Ill-luck was his running mate.  He engaged with responsible parties to run whisky across the line by way of precarious and unknown trails, lost his Indian guides, and had the very first outfit confiscated by the Mounted Police.  Numerous other misfortunes tended to make him bitter of heart and wanton of action, and he celebrated his arrival at Lake Bennett by terrorizing the camp for twenty straight hours.  Then a miners’ meeting took him in hand, and commanded him to make himself scarce.  He had a wholesome respect for such assemblages, and he obeyed in such haste that he inadvertently removed himself at the tail-end of another man’s dog team.  This was equivalent to horse-stealing in a more mellow clime, so he hit only the high places across Bennett and down Tagish, and made his first camp a full hundred miles to the north.

Now it happened that the break of spring was at hand, and many of the principal citizens of Dawson were travelling south on the last ice.  These he met and talked with, noted their names and possessions, and passed on.  He had a good memory, also a fair imagination; nor was veracity one of his virtues.


Dawson, always eager for news, beheld Montana Kid’s sled heading down the Yukon, and went out on the ice to meet him.  No, he hadn’t any newspapers; didn’t know whether Durrant was hanged yet, nor who had won the Thanksgiving game; hadn’t heard whether the United States and Spain had gone to fighting; didn’t know who Dreyfus was; but O’Brien?  Hadn’t they heard?  O’Brien, why, he was drowned in the White Horse; Sitka Charley the only one of the party who escaped.  Joe Ladue?  Both legs frozen and amputated at the Five Fingers.  And Jack Dalton?  Blown up on the “Sea Lion” with all hands.  And Bettles?  Wrecked on the “Carthagina,” in Seymour Narrows,—twenty survivors out of three hundred.  And Swiftwater Bill?  Gone through the rotten ice of Lake LeBarge with six female members of the opera troupe he was convoying.  Governor Walsh?  Lost with all hands and eight sleds on the Thirty Mile.  Devereaux?  Who was Devereaux?  Oh, the courier!  Shot by Indians on Lake Marsh.

So it went.  The word was passed along.  Men shouldered in to ask after friends and partners, and in turn were shouldered out, too stunned for blasphemy.  By the time Montana Kid gained the bank he was surrounded by several hundred fur-clad miners.  When he passed the Barracks he was the centre of a procession.  At the Opera House he was the nucleus of an excited mob, each member struggling for a chance to ask after some absent comrade.  On every side he was being invited to drink.  Never before had the Klondike thus opened its arms to a che-cha-qua.  All Dawson was humming.  Such a series of catastrophes had never occurred in its history.  Every man of note who had gone south in the spring had been wiped out.  The cabins vomited forth their occupants.  Wild-eyed men hurried down from the creeks and gulches to seek out this man who had told a tale of such disaster.  The Russian half-breed wife of Bettles sought the fireplace, inconsolable, and rocked back and forth, and ever and anon flung white wood-ashes upon her raven hair.  The flag at the Barracks flopped dismally at half-mast.  Dawson mourned its dead.

Why Montana Kid did this thing no man may know.  Nor beyond the fact that the truth was not in him, can explanation be hazarded.  But for five whole days he plunged the land in wailing and sorrow, and for five whole days he was the only man in the Klondike.  The country gave him its best of bed and board.  The saloons granted him the freedom of their bars.  Men sought him continuously.  The high officials bowed down to him for further information, and he was feasted at the Barracks by Constantine and his brother officers.  And then, one day, Devereaux, the government courier, halted his tired dogs before the gold commissioner’s office.  Dead?  Who said so?  Give him a moose steak and he’d show them how dead he was.  Why, Governor Walsh was in camp on the Little Salmon, and O’Brien coming in on the first water.  Dead?  Give him a moose steak and he’d show them.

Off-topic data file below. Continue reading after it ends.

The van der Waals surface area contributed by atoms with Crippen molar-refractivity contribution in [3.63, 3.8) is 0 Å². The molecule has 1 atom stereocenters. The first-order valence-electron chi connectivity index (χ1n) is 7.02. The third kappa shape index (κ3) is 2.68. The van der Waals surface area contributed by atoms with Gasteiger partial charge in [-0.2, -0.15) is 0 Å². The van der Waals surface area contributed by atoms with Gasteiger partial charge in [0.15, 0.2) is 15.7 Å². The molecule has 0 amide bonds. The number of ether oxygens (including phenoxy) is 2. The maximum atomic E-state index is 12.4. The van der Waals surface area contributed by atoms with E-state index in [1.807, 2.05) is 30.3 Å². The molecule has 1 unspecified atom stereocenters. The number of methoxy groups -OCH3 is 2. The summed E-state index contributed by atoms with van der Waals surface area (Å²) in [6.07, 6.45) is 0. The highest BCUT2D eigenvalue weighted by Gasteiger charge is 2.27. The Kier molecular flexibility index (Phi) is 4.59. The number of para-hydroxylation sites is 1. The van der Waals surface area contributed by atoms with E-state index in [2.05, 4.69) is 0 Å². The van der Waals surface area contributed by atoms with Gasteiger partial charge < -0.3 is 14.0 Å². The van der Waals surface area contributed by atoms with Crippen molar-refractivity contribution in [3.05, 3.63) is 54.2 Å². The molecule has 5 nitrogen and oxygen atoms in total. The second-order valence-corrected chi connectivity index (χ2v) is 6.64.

And forthwith Dawson hummed.  The Barracks’ flag rose to the masthead, and Bettles’ wife washed herself and put on clean raiment.  The community subtly signified its desire that Montana Kid obliterate himself from the landscape.  And Montana Kid obliterated; as usual, at the tail-end of some one else’s dog team.  Dawson rejoiced when he headed down the Yukon, and wished him godspeed to the ultimate destination of the case-hardened sinner.  After that the owner of the dogs bestirred himself, made complaint to Constantine, and from him received the loan of a policeman.


With Circle City in prospect and the last ice crumbling under his runners, Montana Kid took advantage of the lengthening days and travelled his dogs late and early.  Further, he had but little doubt that the owner of the dogs in question had taken his trail, and he wished to make American territory before the river broke.  But by the afternoon of the third day it became evident that he had lost in his race with spring.  The Yukon was growling and straining at its fetters.  Long détours became necessary, for the trail had begun to fall through into the swift current beneath, while the ice, in constant unrest, was thundering apart in great gaping fissures.  Through these and through countless airholes, the water began to sweep across the surface of the ice, and by the time he pulled into a woodchopper’s cabin on the point of an island, the dogs were being rushed off their feet and were swimming more often than not.  He was greeted sourly by the two residents, but he unharnessed and proceeded to cook up.